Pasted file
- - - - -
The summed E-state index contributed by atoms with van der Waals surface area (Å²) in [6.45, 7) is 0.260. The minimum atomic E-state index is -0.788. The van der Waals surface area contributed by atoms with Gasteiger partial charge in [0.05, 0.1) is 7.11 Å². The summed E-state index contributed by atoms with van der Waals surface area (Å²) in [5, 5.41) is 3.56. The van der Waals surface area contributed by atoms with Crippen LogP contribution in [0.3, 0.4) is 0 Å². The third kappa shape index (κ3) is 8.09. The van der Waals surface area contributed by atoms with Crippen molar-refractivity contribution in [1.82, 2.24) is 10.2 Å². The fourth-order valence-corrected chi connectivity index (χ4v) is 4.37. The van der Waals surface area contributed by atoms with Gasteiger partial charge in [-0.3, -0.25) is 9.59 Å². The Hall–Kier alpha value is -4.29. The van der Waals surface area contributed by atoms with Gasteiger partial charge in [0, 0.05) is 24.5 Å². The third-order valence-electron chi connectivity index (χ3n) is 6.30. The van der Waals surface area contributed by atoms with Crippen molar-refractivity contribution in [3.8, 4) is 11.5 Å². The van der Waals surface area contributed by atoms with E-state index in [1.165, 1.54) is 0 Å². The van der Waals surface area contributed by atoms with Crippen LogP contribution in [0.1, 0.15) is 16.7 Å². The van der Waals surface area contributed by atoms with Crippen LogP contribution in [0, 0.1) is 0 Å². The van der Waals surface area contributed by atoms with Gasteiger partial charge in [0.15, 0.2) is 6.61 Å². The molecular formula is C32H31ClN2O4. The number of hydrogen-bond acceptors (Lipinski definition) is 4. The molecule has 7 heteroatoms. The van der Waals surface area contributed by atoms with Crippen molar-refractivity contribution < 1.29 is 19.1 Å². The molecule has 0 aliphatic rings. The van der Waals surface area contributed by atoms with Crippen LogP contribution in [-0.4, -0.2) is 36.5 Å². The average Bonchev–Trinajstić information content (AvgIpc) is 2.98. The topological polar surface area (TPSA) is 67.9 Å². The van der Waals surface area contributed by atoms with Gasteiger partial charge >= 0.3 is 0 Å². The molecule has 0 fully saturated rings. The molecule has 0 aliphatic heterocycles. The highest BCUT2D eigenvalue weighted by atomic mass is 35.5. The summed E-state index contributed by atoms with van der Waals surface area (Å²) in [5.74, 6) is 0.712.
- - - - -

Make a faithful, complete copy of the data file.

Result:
The summed E-state index contributed by atoms with van der Waals surface area (Å²) in [6.45, 7) is 0.260. The minimum atomic E-state index is -0.788. The van der Waals surface area contributed by atoms with Gasteiger partial charge in [0.05, 0.1) is 7.11 Å². The summed E-state index contributed by atoms with van der Waals surface area (Å²) in [5, 5.41) is 3.56. The van der Waals surface area contributed by atoms with Crippen LogP contribution in [0.3, 0.4) is 0 Å². The third kappa shape index (κ3) is 8.09. The van der Waals surface area contributed by atoms with Crippen molar-refractivity contribution in [1.82, 2.24) is 10.2 Å². The fourth-order valence-corrected chi connectivity index (χ4v) is 4.37. The van der Waals surface area contributed by atoms with Gasteiger partial charge in [-0.3, -0.25) is 9.59 Å². The Hall–Kier alpha value is -4.29. The van der Waals surface area contributed by atoms with Gasteiger partial charge in [0, 0.05) is 24.5 Å². The third-order valence-electron chi connectivity index (χ3n) is 6.30. The van der Waals surface area contributed by atoms with Crippen molar-refractivity contribution in [3.8, 4) is 11.5 Å². The van der Waals surface area contributed by atoms with E-state index in [1.165, 1.54) is 0 Å². The van der Waals surface area contributed by atoms with Crippen LogP contribution in [0.1, 0.15) is 16.7 Å². The van der Waals surface area contributed by atoms with Crippen LogP contribution in [0, 0.1) is 0 Å². The van der Waals surface area contributed by atoms with Gasteiger partial charge in [0.15, 0.2) is 6.61 Å². The molecular formula is C32H31ClN2O4. The number of hydrogen-bond acceptors (Lipinski definition) is 4. The molecule has 7 heteroatoms. The van der Waals surface area contributed by atoms with Crippen molar-refractivity contribution < 1.29 is 19.1 Å². The molecule has 0 aliphatic rings. The van der Waals surface area contributed by atoms with Crippen LogP contribution in [-0.4, -0.2) is 36.5 Å². The average Bonchev–Trinajstić information content (AvgIpc) is 2.98. The topological polar surface area (TPSA) is 67.9 Å². The van der Waals surface area contributed by atoms with Gasteiger partial charge >= 0.3 is 0 Å². The molecule has 0 fully saturated rings. The molecule has 0 aliphatic heterocycles. The highest BCUT2D eigenvalue weighted by atomic mass is 35.5. The summed E-state index contributed by atoms with van der Waals surface area (Å²) in [5.74, 6) is 0.712.